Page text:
So long 2020! It's been an emotional rollercoaster of a year. Many of us are keen to see the back of it, but it's not all been doom and gloom.
This year, the marketing industry has seriously stepped up. We’re giving you a rundown of Jaywing’s favourite campaigns from 2020; those that made us laugh, those that made us cry. Those that gave us much needed hope, or that challenged us to think differently.
PlayStation staged a unforgettable takeover of five high-traffic London Underground stations with neon gaming icons ahead of the PS5 launch.
“Most people remember PlayStation celebrating the launch of the PS5 by taking over the iconic red circle of the London Underground last month. And that's the point, its memorable. There's something in the simplicity of those crosses, triangles and squares that sticks in your mind. It's a lesson in less-is-more semiotics, created by PR agency Red and MediaCom. Launching in November helped, the darkness by 4.30 pm meant the signs really shone, and fortune favours the bold. A real-life stunt in high footfall areas that also became social currency. Win win." Matt Powell, Creative Director at Jaywing.
"Remember February? Care-free lives and not a hint of COVID in sight. Then Twitter came alive with the controversial video of the Burger King Whopper, moulding in all its time-lapse glory. Amassing 8.4 billion organic impressions in just 20 days, (according to their CMO) it was one of the most memorable campaigns of the year.
Whether it made you reminisce your university kitchen or recoil at the departure from #Foodporn that has become the category norm, it was undoubtedly a success in driving both reach and, indirectly, footfall. This campaign, with insight at its core, gave Burger King the chance to show, not just tell the audience that it contains no artificial ingredients, giving the brand a head-turning vantage point and the headlines to match." Amy Naughton, Client Services Director.
"It seems a long time ago since all we worried about what was junk in our junk food, so this was one of my favourite campaigns of this year. Working with simple insight, Burger King’s time-lapse of their rotting Whopper was a marvellous [burger] flipping concept – it takes the hero product shot, usually a pristine and perfect example for the brand, and shows its natural deterioration over time. No narrative needed, just a beautifully simple film with a killer track – sublime!" Maria Vardy, Managing Director.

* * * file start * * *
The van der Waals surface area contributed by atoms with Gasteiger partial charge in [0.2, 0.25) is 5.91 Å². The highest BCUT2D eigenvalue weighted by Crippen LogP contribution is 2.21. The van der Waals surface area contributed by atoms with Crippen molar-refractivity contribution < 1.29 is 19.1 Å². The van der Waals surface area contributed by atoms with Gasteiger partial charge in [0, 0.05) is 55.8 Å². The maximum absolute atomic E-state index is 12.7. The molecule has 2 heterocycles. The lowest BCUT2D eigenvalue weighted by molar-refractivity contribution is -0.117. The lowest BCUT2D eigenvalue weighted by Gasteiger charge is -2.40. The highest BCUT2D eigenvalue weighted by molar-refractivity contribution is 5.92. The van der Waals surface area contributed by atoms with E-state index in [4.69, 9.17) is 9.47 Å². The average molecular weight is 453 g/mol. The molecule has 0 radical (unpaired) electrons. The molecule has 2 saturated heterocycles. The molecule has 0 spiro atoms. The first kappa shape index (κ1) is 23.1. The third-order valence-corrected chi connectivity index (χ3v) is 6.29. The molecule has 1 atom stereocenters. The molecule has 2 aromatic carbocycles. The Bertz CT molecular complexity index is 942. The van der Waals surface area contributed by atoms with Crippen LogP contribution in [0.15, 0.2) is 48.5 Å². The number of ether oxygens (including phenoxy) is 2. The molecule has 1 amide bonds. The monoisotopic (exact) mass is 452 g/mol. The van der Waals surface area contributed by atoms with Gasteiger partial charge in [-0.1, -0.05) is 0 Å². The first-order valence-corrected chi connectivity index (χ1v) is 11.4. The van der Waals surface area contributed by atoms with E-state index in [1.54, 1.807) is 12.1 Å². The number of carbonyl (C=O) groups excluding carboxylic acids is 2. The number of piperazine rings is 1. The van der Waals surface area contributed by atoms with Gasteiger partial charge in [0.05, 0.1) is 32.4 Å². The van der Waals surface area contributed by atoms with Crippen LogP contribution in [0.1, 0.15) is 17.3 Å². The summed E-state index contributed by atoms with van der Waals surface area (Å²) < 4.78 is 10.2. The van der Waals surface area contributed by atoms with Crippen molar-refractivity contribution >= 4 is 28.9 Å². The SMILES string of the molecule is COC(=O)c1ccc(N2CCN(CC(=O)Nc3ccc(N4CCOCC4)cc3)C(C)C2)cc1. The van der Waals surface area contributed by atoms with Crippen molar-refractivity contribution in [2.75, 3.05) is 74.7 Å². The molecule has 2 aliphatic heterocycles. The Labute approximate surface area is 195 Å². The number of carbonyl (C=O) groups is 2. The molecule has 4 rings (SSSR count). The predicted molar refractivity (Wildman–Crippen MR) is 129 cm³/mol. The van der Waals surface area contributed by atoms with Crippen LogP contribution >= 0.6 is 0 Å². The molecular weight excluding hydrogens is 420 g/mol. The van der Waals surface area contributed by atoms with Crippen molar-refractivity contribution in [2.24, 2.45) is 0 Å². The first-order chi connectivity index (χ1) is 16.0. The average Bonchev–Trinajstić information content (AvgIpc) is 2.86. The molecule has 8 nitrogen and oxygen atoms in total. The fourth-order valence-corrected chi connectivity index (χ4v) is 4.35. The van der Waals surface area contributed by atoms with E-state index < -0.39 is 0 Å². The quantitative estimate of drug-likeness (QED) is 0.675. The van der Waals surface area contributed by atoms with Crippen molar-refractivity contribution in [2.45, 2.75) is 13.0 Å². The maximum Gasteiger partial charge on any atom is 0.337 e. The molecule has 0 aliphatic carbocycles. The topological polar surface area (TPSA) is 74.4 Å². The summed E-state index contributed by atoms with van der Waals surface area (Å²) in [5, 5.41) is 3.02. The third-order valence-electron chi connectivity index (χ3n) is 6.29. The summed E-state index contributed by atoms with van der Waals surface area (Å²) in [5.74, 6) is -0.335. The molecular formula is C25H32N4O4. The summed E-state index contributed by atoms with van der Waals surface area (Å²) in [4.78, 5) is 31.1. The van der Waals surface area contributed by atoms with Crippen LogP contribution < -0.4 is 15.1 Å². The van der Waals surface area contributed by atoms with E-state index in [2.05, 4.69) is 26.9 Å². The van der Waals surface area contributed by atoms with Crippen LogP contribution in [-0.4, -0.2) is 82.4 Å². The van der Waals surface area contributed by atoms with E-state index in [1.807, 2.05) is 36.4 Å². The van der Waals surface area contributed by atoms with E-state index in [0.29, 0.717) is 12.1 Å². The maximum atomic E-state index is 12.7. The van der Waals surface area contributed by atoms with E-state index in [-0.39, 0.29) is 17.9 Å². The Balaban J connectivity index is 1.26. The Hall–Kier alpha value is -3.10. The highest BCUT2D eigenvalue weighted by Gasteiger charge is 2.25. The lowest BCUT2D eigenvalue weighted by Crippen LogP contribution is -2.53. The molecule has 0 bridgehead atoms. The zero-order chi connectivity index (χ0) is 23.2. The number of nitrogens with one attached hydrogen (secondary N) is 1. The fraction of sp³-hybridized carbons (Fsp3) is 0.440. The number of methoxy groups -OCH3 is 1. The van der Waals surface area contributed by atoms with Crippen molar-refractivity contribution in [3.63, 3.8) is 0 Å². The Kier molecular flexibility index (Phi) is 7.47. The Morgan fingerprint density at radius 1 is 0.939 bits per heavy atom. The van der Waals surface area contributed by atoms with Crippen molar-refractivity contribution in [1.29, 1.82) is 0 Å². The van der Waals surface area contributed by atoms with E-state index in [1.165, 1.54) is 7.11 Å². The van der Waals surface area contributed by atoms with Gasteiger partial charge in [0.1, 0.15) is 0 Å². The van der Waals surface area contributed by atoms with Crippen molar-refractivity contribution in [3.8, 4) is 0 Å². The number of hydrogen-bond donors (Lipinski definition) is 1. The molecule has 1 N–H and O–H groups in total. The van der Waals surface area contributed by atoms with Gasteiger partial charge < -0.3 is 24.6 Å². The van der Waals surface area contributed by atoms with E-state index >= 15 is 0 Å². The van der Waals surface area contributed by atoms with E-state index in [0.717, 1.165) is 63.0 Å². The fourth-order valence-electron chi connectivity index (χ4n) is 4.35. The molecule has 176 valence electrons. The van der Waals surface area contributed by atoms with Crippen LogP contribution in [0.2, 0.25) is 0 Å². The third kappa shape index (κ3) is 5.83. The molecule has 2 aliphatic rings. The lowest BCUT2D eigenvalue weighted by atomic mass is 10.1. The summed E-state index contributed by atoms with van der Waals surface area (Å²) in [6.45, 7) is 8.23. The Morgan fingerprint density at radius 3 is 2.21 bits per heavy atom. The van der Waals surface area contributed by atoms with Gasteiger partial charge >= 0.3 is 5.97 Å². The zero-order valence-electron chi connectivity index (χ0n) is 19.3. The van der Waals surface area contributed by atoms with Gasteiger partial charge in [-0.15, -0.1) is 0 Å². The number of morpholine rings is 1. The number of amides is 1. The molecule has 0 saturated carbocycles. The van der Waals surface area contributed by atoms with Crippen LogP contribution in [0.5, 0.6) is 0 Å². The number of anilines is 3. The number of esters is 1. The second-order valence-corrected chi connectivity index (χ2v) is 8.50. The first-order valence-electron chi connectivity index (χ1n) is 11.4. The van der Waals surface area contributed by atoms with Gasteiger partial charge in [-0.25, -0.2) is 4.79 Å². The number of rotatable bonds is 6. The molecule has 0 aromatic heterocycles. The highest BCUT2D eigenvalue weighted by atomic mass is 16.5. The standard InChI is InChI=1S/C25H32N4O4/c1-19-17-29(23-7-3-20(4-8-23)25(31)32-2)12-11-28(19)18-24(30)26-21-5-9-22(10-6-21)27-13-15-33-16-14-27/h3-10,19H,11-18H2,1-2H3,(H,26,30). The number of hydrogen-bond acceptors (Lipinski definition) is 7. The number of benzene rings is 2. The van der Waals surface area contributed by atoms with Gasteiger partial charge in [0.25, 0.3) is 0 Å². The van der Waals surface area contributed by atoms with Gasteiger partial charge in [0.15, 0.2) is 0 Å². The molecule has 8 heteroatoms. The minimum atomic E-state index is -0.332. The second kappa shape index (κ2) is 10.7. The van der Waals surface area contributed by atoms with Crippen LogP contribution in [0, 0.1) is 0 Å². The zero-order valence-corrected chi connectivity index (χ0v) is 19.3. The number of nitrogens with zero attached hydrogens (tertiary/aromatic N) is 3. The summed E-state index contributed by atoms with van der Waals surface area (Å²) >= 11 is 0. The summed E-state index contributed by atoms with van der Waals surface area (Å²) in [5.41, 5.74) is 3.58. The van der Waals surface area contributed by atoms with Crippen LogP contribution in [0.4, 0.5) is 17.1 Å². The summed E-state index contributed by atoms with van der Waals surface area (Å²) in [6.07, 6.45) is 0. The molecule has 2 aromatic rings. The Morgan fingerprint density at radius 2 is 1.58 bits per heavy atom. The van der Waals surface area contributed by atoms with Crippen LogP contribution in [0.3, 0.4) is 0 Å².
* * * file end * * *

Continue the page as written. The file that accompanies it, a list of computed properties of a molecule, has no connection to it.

In July 2020, Bodyform, along with sister brand Libresse, launched #WombStories, portraying the hidden and untold stories of women’s wombs.
“I really appreciate the honesty and realness that comes through in everything Bodyform do, and Womb Stories did just that. It combined a whole host of topics like IVF, menopause and period cramps, that shouldn’t be taboo, but ultimately are, and created a beautiful looking campaign, that was supported by engaging and truly useful onsite content. The campaign also worked well on social, and even now, almost six months later, new content and #WombStories are being shared.
The campaign itself was also underpinned by striking statistics, making the creative even more impactful, and made it relevant to editorial press too. The full campaign video was emotional and relatable and the combination of ‘real life’ and animation, created something that to me at least, felt new, unique and important." Laura Smith, PR Client Services Director.
Winning first prize in Ocean Outdoor's Crucial Creative Competition, which launched in May to help galvanise the industry into action as lockdown eased, Innocent Drinks reminded the nation of the way things were before the lockdown, in the brand’s distinctive witty and cheeky way.
"Innocent always manage to read the mood of the nation and this campaign is a perfect example. It seems like a distant memory now, but when we were gearing up to go back to ‘normal’ after the first lockdown ended, this campaign showed us how to laugh at ourselves adjusting as we ventured outdoors.
It was also a great example of how an OOH campaign can have an impact at scale online. Did it even run in the real world? Who cares? It was shared fair and wide in social media and showed the brand’s humour, personality and cultural awareness." Sally Rushton, Director of Strategy.
B&Q put an emotional spin on homemaking, with a campaign that features real-life home videos from 69 families across the UK.
"If you’ve ever tried to recruit real customers to be involved in an ad campaign, you’ll probably say it’s never the easiest thing to do. So, to discover the recent B&Q ‘Build a Life’ TV ad features a compilation of 69 home videos from different families around the UK doing up their homes is impressive. What I love most about this campaign though, is the way it taps into an undeniable truth; when you make improvements to your home, it makes you feel better.
Never more so than in 2020 have our homes been more important to us, and this emotionally charged campaign, featuring real-time moments of people making DIY improvements to shape their homes, is a powerful way to connect people with B&Q’s brand purpose and why they exist. Familiarity is very important for advertising effectiveness and efficiency. Not only does this ad concept capture what doing DIY to your home really means for people, the campaign retains the ‘You can do it’ tagline, bridging the latest campaign with previous ones.